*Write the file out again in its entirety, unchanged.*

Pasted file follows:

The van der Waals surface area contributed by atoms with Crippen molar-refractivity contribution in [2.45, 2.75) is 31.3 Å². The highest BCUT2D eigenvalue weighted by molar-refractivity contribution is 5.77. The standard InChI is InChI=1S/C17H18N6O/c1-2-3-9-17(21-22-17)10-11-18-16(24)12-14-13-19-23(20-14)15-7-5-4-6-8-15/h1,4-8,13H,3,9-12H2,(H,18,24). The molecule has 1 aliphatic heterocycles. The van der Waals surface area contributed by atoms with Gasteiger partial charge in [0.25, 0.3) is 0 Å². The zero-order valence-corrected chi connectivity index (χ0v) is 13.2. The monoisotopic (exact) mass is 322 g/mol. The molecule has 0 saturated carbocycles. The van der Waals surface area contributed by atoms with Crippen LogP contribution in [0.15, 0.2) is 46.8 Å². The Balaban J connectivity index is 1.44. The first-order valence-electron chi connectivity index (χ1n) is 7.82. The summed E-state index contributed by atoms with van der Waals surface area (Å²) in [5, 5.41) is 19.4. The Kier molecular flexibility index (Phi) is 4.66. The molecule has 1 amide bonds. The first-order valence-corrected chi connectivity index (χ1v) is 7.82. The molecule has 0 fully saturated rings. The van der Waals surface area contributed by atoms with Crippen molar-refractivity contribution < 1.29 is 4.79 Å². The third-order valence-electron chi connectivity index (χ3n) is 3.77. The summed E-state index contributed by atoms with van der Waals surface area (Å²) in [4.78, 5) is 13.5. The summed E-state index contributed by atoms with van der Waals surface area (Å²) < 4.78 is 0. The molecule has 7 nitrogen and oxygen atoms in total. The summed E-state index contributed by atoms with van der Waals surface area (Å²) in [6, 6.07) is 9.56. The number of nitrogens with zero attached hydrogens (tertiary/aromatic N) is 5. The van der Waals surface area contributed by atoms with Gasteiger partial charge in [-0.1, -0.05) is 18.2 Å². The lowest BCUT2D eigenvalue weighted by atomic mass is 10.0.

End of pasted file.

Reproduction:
The van der Waals surface area contributed by atoms with Crippen molar-refractivity contribution in [2.45, 2.75) is 31.3 Å². The highest BCUT2D eigenvalue weighted by molar-refractivity contribution is 5.77. The standard InChI is InChI=1S/C17H18N6O/c1-2-3-9-17(21-22-17)10-11-18-16(24)12-14-13-19-23(20-14)15-7-5-4-6-8-15/h1,4-8,13H,3,9-12H2,(H,18,24). The molecule has 1 aliphatic heterocycles. The van der Waals surface area contributed by atoms with Gasteiger partial charge in [0.25, 0.3) is 0 Å². The zero-order valence-corrected chi connectivity index (χ0v) is 13.2. The monoisotopic (exact) mass is 322 g/mol. The molecule has 0 saturated carbocycles. The van der Waals surface area contributed by atoms with Crippen LogP contribution in [0.15, 0.2) is 46.8 Å². The Balaban J connectivity index is 1.44. The first-order valence-electron chi connectivity index (χ1n) is 7.82. The summed E-state index contributed by atoms with van der Waals surface area (Å²) in [5, 5.41) is 19.4. The Kier molecular flexibility index (Phi) is 4.66. The molecule has 1 amide bonds. The first-order valence-corrected chi connectivity index (χ1v) is 7.82. The molecule has 0 fully saturated rings. The van der Waals surface area contributed by atoms with Crippen molar-refractivity contribution < 1.29 is 4.79 Å². The third-order valence-electron chi connectivity index (χ3n) is 3.77. The summed E-state index contributed by atoms with van der Waals surface area (Å²) in [4.78, 5) is 13.5. The summed E-state index contributed by atoms with van der Waals surface area (Å²) < 4.78 is 0. The molecule has 7 nitrogen and oxygen atoms in total. The summed E-state index contributed by atoms with van der Waals surface area (Å²) in [6, 6.07) is 9.56. The number of nitrogens with zero attached hydrogens (tertiary/aromatic N) is 5. The van der Waals surface area contributed by atoms with Gasteiger partial charge in [-0.1, -0.05) is 18.2 Å². The lowest BCUT2D eigenvalue weighted by atomic mass is 10.0.